What should be done? With few realistic ways to disrupt Russia-Myanmar relations, foreign governments should continue imposing targeted sanctions on the Myanmar regime and strengthen enforcement of bilateral arms embargoes. They should press ASEAN to keep excluding the regime from high-level meetings but avoid prematurely ending consensus diplomacy at the UN Security Council.

Overview

Myanmar’s relations with Russia have moved into higher gear in recent years with regular high-level exchanges and closer cooperation. Naypyitaw has also grown increasingly reliant on Moscow for advanced weapons systems and technical training of military officers. Myanmar’s February 2021 coup and Russia’s invasion of Ukraine a year later have deepened the trends: facing stronger international sanctions and diplomatic isolation, the two countries are actively exploring ways to strengthen their security and economic ties. Countries trying to promote positive change in Myanmar, many of which have adversarial relations with Russia, are concerned that the growing bond undermines efforts to sanction both, but there is little they can do to change it. Instead, they should continue imposing targeted sanctions on Myanmar’s military regime, enforcing bilateral arms embargoes, and pressing Association of Southeast Asian Nations (ASEAN) members to continue excluding the regime from high-level meetings to dent its legitimacy. At the UN, however, they should avoid diplomatic moves that might break the Security Council’s fragile modus vivendi on Myanmar.

Over the past two decades, the Myanmar military has tried to hedge its reliance on China as a diplomatic ally and arms supplier by forging stronger links with Russia. This trend stalled when the country drew closer to the West starting in 2011, and then accelerated following the army’s violent expulsion of the Rohingya in 2017, which undermined its nascent engagement with Western militaries.

Since then, the two countries have grown closer, with Myanmar Commander-in-Chief Min Aung Hlaing making annual visits to Russia. Moscow has so far looked at Naypyitaw primarily as a military and technical partner, with Defence Minister Sergei Shoigu leading the effort to position Russia as Myanmar’s main supplier of sophisticated weapons, such as helicopters, fighter jets and air defence systems. Russia has also provided postgraduate education to at least 7,000 Myanmar officers since 2001. Beyond military ties, Shoigu also sees advantages in securing a strongly committed partner where South and South East Asia meet, in addition to Russia’s longstanding partnerships with India and Vietnam. Until recently, the two countries’ economic and non-military trade relations remained modest, but they appear to be deepening. Russian Foreign Minister Sergei Lavrov’s 3 August visit to Naypyitaw may accelerate that trend.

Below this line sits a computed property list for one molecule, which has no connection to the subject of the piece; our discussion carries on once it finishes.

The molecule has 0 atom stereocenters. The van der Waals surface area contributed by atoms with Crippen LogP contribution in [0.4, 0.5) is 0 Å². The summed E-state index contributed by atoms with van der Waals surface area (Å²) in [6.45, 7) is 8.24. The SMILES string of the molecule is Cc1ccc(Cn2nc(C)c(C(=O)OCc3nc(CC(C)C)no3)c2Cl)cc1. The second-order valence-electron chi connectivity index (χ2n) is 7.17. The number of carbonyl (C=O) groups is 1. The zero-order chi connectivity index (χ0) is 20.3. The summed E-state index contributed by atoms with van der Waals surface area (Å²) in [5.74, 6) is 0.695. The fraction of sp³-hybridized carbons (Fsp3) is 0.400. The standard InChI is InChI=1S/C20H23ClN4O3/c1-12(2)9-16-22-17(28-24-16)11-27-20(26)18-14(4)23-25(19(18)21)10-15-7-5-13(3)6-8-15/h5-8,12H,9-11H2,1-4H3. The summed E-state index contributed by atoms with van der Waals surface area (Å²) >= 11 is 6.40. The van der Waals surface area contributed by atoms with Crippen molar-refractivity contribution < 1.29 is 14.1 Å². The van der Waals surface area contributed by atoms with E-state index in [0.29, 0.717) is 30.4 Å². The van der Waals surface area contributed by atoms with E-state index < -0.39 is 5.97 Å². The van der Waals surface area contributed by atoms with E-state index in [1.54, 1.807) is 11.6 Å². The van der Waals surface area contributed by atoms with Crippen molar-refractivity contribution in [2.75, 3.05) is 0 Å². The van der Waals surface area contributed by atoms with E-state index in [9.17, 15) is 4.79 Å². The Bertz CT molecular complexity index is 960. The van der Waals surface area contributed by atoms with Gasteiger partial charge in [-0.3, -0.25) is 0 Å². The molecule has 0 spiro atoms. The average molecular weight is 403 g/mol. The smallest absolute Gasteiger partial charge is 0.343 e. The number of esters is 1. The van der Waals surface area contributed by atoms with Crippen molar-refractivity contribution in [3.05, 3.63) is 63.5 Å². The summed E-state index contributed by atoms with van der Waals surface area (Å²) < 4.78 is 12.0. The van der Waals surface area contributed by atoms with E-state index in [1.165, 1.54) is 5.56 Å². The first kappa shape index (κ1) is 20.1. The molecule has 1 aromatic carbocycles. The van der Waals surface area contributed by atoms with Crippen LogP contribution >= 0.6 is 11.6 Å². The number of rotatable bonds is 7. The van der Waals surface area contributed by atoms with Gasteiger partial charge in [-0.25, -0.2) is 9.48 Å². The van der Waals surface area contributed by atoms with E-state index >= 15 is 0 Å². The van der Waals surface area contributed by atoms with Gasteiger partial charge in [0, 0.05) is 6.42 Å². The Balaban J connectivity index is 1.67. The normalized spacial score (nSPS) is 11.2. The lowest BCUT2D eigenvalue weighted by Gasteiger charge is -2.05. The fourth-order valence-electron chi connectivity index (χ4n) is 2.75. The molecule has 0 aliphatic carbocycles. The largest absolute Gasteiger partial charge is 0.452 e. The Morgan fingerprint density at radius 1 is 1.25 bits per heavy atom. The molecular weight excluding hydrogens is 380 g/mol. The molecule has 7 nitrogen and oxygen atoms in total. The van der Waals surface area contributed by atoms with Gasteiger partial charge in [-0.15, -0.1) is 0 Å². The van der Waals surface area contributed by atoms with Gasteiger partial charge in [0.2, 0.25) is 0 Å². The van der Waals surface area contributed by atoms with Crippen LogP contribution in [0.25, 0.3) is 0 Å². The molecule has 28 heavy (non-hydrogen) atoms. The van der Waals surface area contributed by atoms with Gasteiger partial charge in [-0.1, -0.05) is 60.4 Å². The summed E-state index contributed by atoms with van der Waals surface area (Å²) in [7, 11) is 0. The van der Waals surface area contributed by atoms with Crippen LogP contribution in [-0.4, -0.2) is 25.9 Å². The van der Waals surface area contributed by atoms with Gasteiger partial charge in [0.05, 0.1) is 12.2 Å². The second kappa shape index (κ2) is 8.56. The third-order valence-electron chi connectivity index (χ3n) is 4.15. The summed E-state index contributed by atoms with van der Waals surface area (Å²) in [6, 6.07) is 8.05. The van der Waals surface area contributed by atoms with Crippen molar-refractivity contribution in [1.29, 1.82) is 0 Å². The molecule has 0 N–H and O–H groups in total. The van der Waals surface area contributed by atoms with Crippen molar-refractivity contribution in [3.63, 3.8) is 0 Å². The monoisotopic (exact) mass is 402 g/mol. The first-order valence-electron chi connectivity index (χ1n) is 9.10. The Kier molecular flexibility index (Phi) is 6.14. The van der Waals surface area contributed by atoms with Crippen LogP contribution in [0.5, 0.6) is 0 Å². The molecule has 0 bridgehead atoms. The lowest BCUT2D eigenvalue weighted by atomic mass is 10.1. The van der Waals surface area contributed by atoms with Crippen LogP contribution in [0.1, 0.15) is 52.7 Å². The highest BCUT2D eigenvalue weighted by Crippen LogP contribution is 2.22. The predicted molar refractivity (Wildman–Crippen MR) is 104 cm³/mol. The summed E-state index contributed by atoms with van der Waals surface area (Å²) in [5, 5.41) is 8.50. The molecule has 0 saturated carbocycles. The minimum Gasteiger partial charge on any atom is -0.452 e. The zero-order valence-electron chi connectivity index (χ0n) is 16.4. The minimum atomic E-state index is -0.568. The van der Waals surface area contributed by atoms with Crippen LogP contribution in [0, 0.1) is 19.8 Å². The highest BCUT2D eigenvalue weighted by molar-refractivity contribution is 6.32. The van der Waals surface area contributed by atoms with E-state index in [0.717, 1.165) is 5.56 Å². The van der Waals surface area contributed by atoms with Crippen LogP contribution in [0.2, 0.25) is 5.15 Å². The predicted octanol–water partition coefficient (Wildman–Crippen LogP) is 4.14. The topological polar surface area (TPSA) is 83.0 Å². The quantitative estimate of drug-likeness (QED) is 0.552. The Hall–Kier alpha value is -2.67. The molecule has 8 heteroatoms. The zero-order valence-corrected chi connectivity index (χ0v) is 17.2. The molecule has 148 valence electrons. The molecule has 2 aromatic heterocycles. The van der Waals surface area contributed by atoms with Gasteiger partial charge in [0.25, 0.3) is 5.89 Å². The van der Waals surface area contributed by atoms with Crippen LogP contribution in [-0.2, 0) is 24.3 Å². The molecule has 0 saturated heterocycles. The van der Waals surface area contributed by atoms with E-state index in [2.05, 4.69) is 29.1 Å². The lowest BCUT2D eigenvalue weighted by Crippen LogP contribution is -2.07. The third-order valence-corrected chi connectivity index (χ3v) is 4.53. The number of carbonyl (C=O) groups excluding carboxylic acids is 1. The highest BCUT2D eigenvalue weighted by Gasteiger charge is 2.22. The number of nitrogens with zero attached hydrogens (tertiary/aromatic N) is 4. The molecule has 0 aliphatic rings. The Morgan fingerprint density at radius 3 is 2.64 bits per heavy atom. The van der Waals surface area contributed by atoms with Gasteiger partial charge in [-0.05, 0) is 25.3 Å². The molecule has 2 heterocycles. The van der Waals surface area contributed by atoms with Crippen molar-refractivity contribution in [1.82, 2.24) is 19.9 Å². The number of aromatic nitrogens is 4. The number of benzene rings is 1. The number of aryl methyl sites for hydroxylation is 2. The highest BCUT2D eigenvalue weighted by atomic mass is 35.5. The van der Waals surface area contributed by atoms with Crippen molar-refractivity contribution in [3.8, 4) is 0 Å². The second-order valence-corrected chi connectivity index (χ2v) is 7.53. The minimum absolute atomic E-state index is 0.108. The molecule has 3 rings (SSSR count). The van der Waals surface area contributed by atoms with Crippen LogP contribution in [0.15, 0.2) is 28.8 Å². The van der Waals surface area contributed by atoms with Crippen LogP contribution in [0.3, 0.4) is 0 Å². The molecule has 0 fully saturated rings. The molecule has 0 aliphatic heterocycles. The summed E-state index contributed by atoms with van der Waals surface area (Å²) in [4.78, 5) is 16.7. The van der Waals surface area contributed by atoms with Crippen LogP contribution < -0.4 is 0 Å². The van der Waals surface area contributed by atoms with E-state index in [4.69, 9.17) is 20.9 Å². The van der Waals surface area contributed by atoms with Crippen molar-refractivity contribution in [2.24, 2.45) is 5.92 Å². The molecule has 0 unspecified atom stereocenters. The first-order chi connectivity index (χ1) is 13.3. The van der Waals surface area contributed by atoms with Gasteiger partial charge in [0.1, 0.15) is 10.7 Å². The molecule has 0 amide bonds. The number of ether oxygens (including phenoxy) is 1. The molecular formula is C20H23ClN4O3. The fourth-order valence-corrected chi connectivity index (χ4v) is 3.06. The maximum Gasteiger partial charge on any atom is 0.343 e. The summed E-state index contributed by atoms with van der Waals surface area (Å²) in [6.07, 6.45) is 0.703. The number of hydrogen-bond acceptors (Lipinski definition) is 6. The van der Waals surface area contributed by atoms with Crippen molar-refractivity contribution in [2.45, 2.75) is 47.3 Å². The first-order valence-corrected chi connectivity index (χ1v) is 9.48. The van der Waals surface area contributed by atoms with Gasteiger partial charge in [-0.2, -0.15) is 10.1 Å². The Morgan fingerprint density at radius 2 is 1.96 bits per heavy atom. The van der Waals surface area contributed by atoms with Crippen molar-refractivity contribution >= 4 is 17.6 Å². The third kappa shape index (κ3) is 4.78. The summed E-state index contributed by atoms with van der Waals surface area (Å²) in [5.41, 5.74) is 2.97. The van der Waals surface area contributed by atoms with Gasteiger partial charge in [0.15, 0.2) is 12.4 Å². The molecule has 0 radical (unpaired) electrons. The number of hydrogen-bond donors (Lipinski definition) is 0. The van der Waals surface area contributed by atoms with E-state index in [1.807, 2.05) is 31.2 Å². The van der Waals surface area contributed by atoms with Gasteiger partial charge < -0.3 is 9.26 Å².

Following the Myanmar military’s coup and Russia’s invasion of Ukraine, both countries have become more heavily sanctioned and diplomatically isolated, increasing the importance of their relations with each other. Russia has provided unstinting support for the junta in Naypyitaw following the coup, as well as continued weapons shipments, and the Myanmar regime has in turn positioned itself as Russia’s most uncritical friend in Asia, vocally supporting the invasion of Ukraine. In recent months, the two countries have been developing direct banking and finance channels to support greater bilateral trade, including Myanmar purchases of Russian energy products.

[Myanmar and Russia] are likely to ignore the possible long-term disadvantages of their growing relationship in favour of short-term benefits.

Such deepening of relations entails risks for both countries. By backing a re-gime reviled in its own country, Russia may be imperilling its relations with any democratic or populist government that might come to power in Myanmar in the future. For its part, the Myanmar junta is making a bet on Moscow even as the latter faces a grinding and costly military campaign and struggles economically under the pressure of Western sanctions. Nonetheless, at a time when they face consider-able international pressure, both countries are likely to ignore the possible long-term disadvantages of their growing relationship in favour of short-term benefits.